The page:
By Hayat al-Dbaes, Nada Abu Qourah
Amman – Among the countries that accepted Syrian refugees en-masse, Jordan stands out for not succumbing to hate speech and anti-refugee policies; instead, it represents a success story by continuing to welcome refugees at both the official and grassroots levels.
Jordan is the third-largest host of Syrian refugees today, behind Turkey and Lebanon. Over one million Syrian citizens live in Jordan, 654,000 of them being UNHCR-registered refugees, according to the latest data published on November 7.
More than eight years after the first waves of refugees arrived from Syria, the relationship between Jordanian citizens and Syrians refugees continues to be characterized by inclusiveness and tolerance.
Such tolerance can be attributed, according to Ibrahim Khalidi, a resident of Mafraq province in northern Jordan, to the “historical relationship between the two countries” and the tribal ties that extend across the border.
Even as Jordan is experiencing a severe economic crisis and massive unemployment, reaching as high as 19.2% during the first quarter of 2019, the “refugee card has not been exploited, and public sentiment has not soured on refugees. This is in stark contrast to Turkey and Lebanon, where refugees have experienced a public backlash as the countries’ economies worsen.
In Turkey, the presence of Syrian refugees have become one of the most controversial topics in domestic political discourse. In the Istanbul local elections last July, both the opposition Republican People’s Party (CHP) and ruling Justice and Development Party (AKP) candidates tried to stake out a hard line on refugees.
Such rhetoric, along with other political and economic factors, has led to an increase in Turkish anti-refugee sentiment. This sentiment is being endorsed at the highest level as the Turkish government uses the refugee population as a tool to threaten Europe and to obtain international assistance that has been on the decline recently.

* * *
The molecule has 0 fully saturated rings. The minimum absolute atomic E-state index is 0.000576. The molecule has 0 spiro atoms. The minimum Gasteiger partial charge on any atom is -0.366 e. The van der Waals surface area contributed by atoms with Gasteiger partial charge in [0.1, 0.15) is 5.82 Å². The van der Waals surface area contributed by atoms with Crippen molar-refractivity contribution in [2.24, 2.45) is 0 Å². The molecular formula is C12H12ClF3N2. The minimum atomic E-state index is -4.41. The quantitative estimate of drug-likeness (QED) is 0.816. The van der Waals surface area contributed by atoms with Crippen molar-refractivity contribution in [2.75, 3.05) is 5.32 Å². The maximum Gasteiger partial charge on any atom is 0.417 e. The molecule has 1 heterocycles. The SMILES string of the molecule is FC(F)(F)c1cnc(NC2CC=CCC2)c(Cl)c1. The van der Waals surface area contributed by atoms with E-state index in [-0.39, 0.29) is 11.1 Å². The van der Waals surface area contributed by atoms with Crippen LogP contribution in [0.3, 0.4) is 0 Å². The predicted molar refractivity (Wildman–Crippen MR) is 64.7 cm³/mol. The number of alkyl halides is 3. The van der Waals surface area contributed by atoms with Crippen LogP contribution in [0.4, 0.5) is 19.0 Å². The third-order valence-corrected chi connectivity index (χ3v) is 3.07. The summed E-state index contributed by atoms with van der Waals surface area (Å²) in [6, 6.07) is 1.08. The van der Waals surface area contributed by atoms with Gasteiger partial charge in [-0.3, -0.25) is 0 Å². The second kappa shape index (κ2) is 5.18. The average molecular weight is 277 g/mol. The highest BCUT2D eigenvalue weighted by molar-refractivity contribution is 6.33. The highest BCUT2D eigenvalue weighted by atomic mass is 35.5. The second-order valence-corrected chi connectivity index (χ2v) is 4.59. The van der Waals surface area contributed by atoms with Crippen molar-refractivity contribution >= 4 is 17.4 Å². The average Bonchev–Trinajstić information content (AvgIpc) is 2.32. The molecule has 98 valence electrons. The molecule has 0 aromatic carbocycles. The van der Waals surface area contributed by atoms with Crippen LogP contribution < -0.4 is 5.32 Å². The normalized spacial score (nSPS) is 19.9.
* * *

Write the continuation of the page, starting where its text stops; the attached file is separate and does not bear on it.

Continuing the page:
Similarly in Lebanon, it seems as if “the society, at all levels and among all sects has been contaminated with racism,” Ali al-Homsi, a refugee in Lebanon said. 2019 was “a milestone in the escalation of inflammatory speech against refugees and calls to expel them from the country,” he told Syria Direct in July.
A history of hospitality
Walking through the streets and markets of Amman, the capital of Jordan, it is common to hear Syrian, Yemeni, and Libyan dialects, all countries from which Jordan has received large numbers of refugees since 2011. Before that, it welcomed Iraqis fleeing the 2003 American invasion of Iraq.
“The country has a long history of welcoming people coming from other countries, including Circassians and Chechnyans,” according to Jumanah al-Masaeed, a Jordanian resident of Mafraq province. It thus “fits with Jordanians’ character that they welcomed Syrians, especially since the two people have close ties that predate the redrawing of the borders [under the Sykes-Picot Agreement].”
All of these factors have helped prevent the racism that affects refugees in other countries from taking root in Jordan and have allowed refugees to secure a decent life through private sector employment.